Furthermore, since plaintiff has stated no claims for relief, it is unclear whether he could seek punitive damages, which although not termed as such, appears to be what he is seeking from Golden Gate Transit.

Plaintiff will be given one last opportunity to amend his complaint. If plaintiff chooses to amend the complaint to state a federal claim, plaintiff must demonstrate how the conditions complained of have resulted in a deprivation of plaintiff's constitutional rights. See Ellis v. Cassidy, 625 F.2d 227 (9th Cir. 1980). Also, the complaint must allege in specific terms how each named defendant is involved. There can be no liability under 42 U.S.C. § 1983 unless there is some affirmative link or connection between a defendant's actions and the claimed deprivation. Rizzo v. Goode, 423 U.S. 362, 96 S.Ct. 598 (1976); May v. Enomoto, 633 F.2d 164, 167 (9th Cir. 1980); Johnson v. Duffy, 588 F.2d 740, 743 (9th Cir. 1978). Furthermore, vague and conclusory allegations of official participation in civil rights violations are not sufficient. See Ivey v. Board of Regents, 673 F.2d 266, 268 (9th Cir. 1982).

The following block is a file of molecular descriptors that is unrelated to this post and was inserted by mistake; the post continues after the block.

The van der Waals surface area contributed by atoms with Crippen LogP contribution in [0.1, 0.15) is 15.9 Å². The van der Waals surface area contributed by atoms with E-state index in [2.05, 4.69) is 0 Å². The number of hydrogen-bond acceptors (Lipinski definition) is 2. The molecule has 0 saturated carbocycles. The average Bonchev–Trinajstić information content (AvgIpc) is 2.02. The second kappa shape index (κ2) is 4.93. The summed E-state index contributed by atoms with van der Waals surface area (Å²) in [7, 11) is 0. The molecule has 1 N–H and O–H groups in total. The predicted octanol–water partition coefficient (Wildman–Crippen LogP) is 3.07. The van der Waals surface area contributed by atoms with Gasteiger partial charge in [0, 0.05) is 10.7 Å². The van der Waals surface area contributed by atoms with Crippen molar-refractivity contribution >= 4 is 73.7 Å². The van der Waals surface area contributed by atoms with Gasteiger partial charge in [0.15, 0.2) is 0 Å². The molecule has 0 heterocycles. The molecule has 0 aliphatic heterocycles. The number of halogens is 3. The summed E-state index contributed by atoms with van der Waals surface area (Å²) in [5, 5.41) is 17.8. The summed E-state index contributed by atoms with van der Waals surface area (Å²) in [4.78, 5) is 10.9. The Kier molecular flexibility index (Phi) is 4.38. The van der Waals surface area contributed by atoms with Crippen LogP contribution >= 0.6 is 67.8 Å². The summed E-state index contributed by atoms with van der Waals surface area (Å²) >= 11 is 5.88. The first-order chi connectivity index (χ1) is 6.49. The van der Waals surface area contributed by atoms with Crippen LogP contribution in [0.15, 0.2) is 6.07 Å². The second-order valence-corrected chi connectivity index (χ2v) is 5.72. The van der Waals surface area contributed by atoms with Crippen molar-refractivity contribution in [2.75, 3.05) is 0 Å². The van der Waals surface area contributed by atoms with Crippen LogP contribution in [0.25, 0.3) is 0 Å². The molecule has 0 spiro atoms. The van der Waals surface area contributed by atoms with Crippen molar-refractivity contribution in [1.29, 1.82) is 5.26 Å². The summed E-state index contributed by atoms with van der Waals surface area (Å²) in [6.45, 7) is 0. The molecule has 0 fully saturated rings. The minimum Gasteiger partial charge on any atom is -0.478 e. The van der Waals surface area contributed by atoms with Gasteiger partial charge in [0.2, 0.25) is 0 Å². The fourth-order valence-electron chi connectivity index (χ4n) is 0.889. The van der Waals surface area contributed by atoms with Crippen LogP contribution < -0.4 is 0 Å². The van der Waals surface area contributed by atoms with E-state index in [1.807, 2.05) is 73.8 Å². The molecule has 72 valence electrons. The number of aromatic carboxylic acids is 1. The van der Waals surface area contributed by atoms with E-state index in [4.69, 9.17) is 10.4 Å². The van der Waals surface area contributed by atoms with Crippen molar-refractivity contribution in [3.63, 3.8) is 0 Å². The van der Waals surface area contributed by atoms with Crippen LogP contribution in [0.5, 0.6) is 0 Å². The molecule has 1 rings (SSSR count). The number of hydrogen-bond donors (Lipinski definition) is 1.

If plaintiff intends to proceed with jurisdiction based on diversity, he must properly state his claims for relief, and the amount in controversy must meet the standards set forth above.

In addition, plaintiff is informed that the court cannot refer to a prior pleading in order to make plaintiff's amended complaint complete. Local Rule 220 requires that an amended complaint be complete in itself without reference to any prior pleading. This is because, as a general rule, an amended complaint supersedes the original complaint. See Loux v. Rhay, 375 F.2d 55, 57 (9th Cir. 1967). Once plaintiff files an amended complaint, the original pleading no longer serves any function in the case. Therefore, in an amended complaint, as in an original complaint, each claim and the involvement of each defendant must be sufficiently alleged.

Good cause appearing, IT IS ORDERED that:

1. The complaint is dismissed for the reasons discussed above, with leave to file a second amended complaint within twenty-eight (28) days from the date of service of this Order. Failure to file a second amended complaint will result in a recommendation that this action be dismissed.

20110926